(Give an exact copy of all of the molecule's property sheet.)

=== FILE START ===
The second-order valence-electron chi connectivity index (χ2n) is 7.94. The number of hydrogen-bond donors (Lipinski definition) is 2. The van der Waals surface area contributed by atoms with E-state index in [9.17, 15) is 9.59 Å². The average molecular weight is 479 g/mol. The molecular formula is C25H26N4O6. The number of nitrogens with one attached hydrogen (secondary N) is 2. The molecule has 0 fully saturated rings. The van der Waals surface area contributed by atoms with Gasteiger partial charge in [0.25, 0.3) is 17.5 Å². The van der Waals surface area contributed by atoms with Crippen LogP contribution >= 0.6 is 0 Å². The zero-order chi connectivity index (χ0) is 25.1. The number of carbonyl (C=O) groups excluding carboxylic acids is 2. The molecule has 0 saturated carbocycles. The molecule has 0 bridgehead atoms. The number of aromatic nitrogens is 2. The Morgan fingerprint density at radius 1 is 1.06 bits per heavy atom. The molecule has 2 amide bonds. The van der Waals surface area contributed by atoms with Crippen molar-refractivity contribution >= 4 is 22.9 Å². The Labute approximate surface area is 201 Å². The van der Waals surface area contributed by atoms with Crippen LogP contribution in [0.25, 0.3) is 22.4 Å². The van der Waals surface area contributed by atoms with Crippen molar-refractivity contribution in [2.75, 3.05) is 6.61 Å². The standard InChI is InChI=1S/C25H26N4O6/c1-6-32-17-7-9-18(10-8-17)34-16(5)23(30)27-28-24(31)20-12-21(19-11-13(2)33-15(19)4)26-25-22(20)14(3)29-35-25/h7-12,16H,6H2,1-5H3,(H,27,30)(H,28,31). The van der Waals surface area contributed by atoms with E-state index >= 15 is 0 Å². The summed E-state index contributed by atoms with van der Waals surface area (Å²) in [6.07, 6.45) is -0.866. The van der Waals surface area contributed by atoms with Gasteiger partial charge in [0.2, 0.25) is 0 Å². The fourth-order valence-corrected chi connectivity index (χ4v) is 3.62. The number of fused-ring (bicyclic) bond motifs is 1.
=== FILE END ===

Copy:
The second-order valence-electron chi connectivity index (χ2n) is 7.94. The number of hydrogen-bond donors (Lipinski definition) is 2. The van der Waals surface area contributed by atoms with E-state index in [9.17, 15) is 9.59 Å². The average molecular weight is 479 g/mol. The molecular formula is C25H26N4O6. The number of nitrogens with one attached hydrogen (secondary N) is 2. The molecule has 0 fully saturated rings. The van der Waals surface area contributed by atoms with Gasteiger partial charge in [0.25, 0.3) is 17.5 Å². The van der Waals surface area contributed by atoms with Crippen LogP contribution >= 0.6 is 0 Å². The zero-order chi connectivity index (χ0) is 25.1. The number of carbonyl (C=O) groups excluding carboxylic acids is 2. The molecule has 0 saturated carbocycles. The molecule has 0 bridgehead atoms. The number of aromatic nitrogens is 2. The Morgan fingerprint density at radius 1 is 1.06 bits per heavy atom. The molecule has 2 amide bonds. The van der Waals surface area contributed by atoms with Crippen molar-refractivity contribution >= 4 is 22.9 Å². The Labute approximate surface area is 201 Å². The van der Waals surface area contributed by atoms with Crippen LogP contribution in [0.25, 0.3) is 22.4 Å². The van der Waals surface area contributed by atoms with Crippen molar-refractivity contribution in [2.75, 3.05) is 6.61 Å². The standard InChI is InChI=1S/C25H26N4O6/c1-6-32-17-7-9-18(10-8-17)34-16(5)23(30)27-28-24(31)20-12-21(19-11-13(2)33-15(19)4)26-25-22(20)14(3)29-35-25/h7-12,16H,6H2,1-5H3,(H,27,30)(H,28,31). The van der Waals surface area contributed by atoms with E-state index >= 15 is 0 Å². The summed E-state index contributed by atoms with van der Waals surface area (Å²) in [6.07, 6.45) is -0.866. The van der Waals surface area contributed by atoms with Gasteiger partial charge in [0.2, 0.25) is 0 Å². The fourth-order valence-corrected chi connectivity index (χ4v) is 3.62. The number of fused-ring (bicyclic) bond motifs is 1.